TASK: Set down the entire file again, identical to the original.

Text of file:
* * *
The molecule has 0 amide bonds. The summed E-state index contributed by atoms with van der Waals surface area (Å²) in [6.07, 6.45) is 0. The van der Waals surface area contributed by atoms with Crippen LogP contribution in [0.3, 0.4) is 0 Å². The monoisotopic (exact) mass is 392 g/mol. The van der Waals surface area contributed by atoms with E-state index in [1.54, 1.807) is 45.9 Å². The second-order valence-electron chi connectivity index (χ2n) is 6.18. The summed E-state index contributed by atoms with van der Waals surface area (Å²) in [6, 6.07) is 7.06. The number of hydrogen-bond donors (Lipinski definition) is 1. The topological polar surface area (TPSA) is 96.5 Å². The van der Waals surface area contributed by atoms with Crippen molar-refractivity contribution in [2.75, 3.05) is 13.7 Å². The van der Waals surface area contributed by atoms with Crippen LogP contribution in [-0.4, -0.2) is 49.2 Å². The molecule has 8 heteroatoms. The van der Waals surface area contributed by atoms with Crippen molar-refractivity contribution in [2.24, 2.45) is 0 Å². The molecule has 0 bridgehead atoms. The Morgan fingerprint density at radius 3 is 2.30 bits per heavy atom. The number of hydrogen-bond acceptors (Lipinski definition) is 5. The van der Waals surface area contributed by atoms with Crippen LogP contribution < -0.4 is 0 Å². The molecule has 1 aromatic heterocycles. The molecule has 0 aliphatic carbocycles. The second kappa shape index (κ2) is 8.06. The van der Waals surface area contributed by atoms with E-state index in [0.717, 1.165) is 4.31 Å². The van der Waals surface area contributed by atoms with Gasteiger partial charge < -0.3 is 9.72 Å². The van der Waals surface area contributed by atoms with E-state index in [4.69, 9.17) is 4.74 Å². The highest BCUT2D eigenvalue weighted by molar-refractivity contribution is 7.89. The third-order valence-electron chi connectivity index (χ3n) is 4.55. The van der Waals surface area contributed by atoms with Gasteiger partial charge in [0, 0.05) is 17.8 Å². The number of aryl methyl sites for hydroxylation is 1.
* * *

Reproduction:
The molecule has 0 amide bonds. The summed E-state index contributed by atoms with van der Waals surface area (Å²) in [6.07, 6.45) is 0. The van der Waals surface area contributed by atoms with Crippen LogP contribution in [0.3, 0.4) is 0 Å². The monoisotopic (exact) mass is 392 g/mol. The van der Waals surface area contributed by atoms with E-state index in [1.54, 1.807) is 45.9 Å². The second-order valence-electron chi connectivity index (χ2n) is 6.18. The summed E-state index contributed by atoms with van der Waals surface area (Å²) in [6, 6.07) is 7.06. The number of hydrogen-bond donors (Lipinski definition) is 1. The topological polar surface area (TPSA) is 96.5 Å². The van der Waals surface area contributed by atoms with Crippen molar-refractivity contribution in [2.75, 3.05) is 13.7 Å². The van der Waals surface area contributed by atoms with Crippen LogP contribution in [-0.4, -0.2) is 49.2 Å². The molecule has 8 heteroatoms. The van der Waals surface area contributed by atoms with Crippen molar-refractivity contribution in [2.24, 2.45) is 0 Å². The molecule has 0 bridgehead atoms. The Morgan fingerprint density at radius 3 is 2.30 bits per heavy atom. The number of hydrogen-bond acceptors (Lipinski definition) is 5. The van der Waals surface area contributed by atoms with Crippen LogP contribution < -0.4 is 0 Å². The molecule has 1 aromatic heterocycles. The molecule has 0 aliphatic carbocycles. The second kappa shape index (κ2) is 8.06. The van der Waals surface area contributed by atoms with E-state index in [0.717, 1.165) is 4.31 Å². The van der Waals surface area contributed by atoms with Gasteiger partial charge < -0.3 is 9.72 Å². The van der Waals surface area contributed by atoms with E-state index in [4.69, 9.17) is 4.74 Å². The highest BCUT2D eigenvalue weighted by molar-refractivity contribution is 7.89. The third-order valence-electron chi connectivity index (χ3n) is 4.55. The van der Waals surface area contributed by atoms with Gasteiger partial charge in [0, 0.05) is 17.8 Å². The number of aryl methyl sites for hydroxylation is 1.